The Regional Airline Association’s first formal get-together since the events of September 11 assumed an understandably reflective mood, as some of the industry’s most influential figures discussed the prospects for an industry recovery. For regional airlines, the speed at which such a recovery arrives may
depend on Capitol Hill’s ability to resolve the issues of airport security and Essential Air Service funding–perhaps the two most talked about subjects during the RAA fall meeting, held November 6 and 7 at the Wyndham Hotel in northwest Washington, D.C.
A year ago congestion pricing, airport capacity and air traffic control dominated the conversation among RAA delegates. This year those issues got nary a mention until the meeting’s annual closing day luncheon, where deputy DOT secretary Michael Jackson addressed the attendees. “We have core infrastructure projects that need to be supported,” said Jackson. “So as we have all these other responsibilities on us, and a new set of problems and priorities to massage, we also have the old issues that we should not let go of.”
Although Jackson’s plea to attend to long-term priorities by no means fell on deaf ears, immediate solutions to the pressing concerns of this necessarily reactive industry soon dominated the discussion. On the subject of airport security, Jackson echoed the administration’s call for cooperation–both from the airlines during this “transition period” and from Congress, which passed a compromise measure on airport security a week-and-a-half later.
During the fall meeting, RAA legislative affairs director Faye Malarkey would not commit an association position on the merits of the respective House and Senate security bills, despite previous indications from RAA of clear support for “federalization.” The Senate bill, which would have placed security under the jurisdiction of the Department of Justice, called for federal screeners at the nation’s largest airports while allowing the government to contract screening with state and local law enforcement at smaller non-hub airports. The more contentious House bill, which proposed giving oversight to the Department of Transportation, would have allowed Presidential discretion over employment status of screeners. The compromise reached by the conference committee placed security oversight under the DOT, but gave sole responsibility for screening to the federal government for a period of two years, after which time individual airport authorities may opt to hire private contractors again.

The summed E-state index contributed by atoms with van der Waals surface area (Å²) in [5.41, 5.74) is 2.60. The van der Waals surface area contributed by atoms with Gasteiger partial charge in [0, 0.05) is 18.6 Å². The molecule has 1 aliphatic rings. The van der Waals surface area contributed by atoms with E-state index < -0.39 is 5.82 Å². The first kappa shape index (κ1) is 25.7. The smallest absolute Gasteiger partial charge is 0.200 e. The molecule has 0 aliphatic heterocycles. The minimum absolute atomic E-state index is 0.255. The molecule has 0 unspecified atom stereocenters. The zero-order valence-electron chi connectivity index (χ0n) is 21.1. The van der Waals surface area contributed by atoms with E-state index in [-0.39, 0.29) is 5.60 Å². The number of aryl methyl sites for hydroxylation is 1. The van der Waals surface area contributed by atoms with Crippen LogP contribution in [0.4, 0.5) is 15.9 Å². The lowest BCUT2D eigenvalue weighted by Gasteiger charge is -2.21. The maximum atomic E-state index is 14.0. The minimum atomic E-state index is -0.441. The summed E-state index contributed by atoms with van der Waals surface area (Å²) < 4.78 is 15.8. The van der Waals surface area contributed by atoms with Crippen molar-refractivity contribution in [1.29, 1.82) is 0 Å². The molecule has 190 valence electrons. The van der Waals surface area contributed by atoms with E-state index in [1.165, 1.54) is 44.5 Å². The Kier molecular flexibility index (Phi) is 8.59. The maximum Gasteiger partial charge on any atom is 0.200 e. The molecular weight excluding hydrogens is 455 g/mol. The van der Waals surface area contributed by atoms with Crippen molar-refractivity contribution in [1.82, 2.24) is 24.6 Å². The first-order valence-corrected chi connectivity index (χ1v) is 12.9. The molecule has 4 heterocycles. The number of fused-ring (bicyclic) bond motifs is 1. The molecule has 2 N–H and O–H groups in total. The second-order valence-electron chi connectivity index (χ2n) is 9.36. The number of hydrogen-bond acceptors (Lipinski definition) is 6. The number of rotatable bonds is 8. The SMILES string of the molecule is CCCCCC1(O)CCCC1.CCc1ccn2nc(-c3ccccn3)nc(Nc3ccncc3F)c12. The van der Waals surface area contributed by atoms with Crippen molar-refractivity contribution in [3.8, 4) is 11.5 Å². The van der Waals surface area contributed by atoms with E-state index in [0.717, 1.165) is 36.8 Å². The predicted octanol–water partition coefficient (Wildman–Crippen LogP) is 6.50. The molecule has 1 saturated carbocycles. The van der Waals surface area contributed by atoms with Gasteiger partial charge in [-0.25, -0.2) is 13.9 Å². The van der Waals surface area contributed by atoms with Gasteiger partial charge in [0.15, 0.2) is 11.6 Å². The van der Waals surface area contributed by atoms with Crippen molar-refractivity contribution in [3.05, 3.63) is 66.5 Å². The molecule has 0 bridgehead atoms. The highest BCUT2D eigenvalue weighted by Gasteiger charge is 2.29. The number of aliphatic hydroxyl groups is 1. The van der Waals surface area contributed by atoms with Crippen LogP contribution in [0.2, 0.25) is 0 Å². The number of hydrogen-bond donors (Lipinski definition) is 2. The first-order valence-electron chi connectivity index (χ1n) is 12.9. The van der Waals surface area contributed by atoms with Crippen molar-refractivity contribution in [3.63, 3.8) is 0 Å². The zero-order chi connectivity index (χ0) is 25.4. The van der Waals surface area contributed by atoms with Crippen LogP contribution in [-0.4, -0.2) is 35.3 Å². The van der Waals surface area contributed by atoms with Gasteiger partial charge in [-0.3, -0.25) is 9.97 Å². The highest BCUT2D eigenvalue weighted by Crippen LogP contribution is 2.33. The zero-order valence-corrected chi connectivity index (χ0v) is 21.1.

‘Nebulous’ Funding Language
RAA supports both DOT oversight and federalization, but remains concerned over the potential for hidden costs associated with the plan. The new security measure imposes a $2.50 enplanement fee and a $5 maximum charge for multiple legs on a one-way trip. However, the legislation also includes language that would allow for additional fees up to the aggregate amounts paid by carriers in calendar year 2000–roughly $700 million.
“That nebulous language is concerning RAA because we want to make sure that the fee structure isn’t disproportionately onerous to regional carriers,” said Malarkey. “Certainly it costs a lot less to provide security screening at very small airports than it does at LAX or ORD, so we want to make sure that the fee structure is commensurate with real costs.”